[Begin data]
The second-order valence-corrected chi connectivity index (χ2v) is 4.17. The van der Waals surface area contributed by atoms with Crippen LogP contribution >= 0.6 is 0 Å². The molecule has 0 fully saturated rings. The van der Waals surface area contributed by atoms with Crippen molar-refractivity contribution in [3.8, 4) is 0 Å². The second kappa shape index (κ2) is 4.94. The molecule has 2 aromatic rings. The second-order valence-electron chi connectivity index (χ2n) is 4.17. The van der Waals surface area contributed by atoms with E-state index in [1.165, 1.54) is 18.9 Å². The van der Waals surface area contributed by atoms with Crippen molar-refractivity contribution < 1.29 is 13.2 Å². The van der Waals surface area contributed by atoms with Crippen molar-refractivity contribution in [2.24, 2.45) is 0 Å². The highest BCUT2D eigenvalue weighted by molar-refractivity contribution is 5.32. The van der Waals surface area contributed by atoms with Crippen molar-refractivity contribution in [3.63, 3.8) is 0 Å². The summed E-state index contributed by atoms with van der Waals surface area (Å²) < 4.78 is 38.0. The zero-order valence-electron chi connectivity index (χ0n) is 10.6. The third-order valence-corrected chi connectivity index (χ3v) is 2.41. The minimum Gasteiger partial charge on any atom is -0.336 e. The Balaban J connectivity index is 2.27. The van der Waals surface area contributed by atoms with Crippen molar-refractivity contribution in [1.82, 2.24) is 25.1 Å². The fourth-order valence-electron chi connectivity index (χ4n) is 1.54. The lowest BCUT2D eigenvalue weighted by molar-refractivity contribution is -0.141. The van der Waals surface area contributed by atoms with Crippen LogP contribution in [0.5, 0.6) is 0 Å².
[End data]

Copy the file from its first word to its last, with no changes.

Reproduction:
The second-order valence-corrected chi connectivity index (χ2v) is 4.17. The van der Waals surface area contributed by atoms with Crippen LogP contribution >= 0.6 is 0 Å². The molecule has 0 fully saturated rings. The van der Waals surface area contributed by atoms with Crippen molar-refractivity contribution in [3.8, 4) is 0 Å². The second kappa shape index (κ2) is 4.94. The molecule has 2 aromatic rings. The second-order valence-electron chi connectivity index (χ2n) is 4.17. The van der Waals surface area contributed by atoms with E-state index in [1.165, 1.54) is 18.9 Å². The van der Waals surface area contributed by atoms with Crippen molar-refractivity contribution < 1.29 is 13.2 Å². The van der Waals surface area contributed by atoms with Crippen molar-refractivity contribution in [2.24, 2.45) is 0 Å². The highest BCUT2D eigenvalue weighted by molar-refractivity contribution is 5.32. The van der Waals surface area contributed by atoms with Crippen molar-refractivity contribution in [3.63, 3.8) is 0 Å². The summed E-state index contributed by atoms with van der Waals surface area (Å²) < 4.78 is 38.0. The zero-order valence-electron chi connectivity index (χ0n) is 10.6. The third-order valence-corrected chi connectivity index (χ3v) is 2.41. The minimum Gasteiger partial charge on any atom is -0.336 e. The Balaban J connectivity index is 2.27. The van der Waals surface area contributed by atoms with Crippen molar-refractivity contribution in [1.82, 2.24) is 25.1 Å². The fourth-order valence-electron chi connectivity index (χ4n) is 1.54. The lowest BCUT2D eigenvalue weighted by molar-refractivity contribution is -0.141. The van der Waals surface area contributed by atoms with Crippen LogP contribution in [0.5, 0.6) is 0 Å².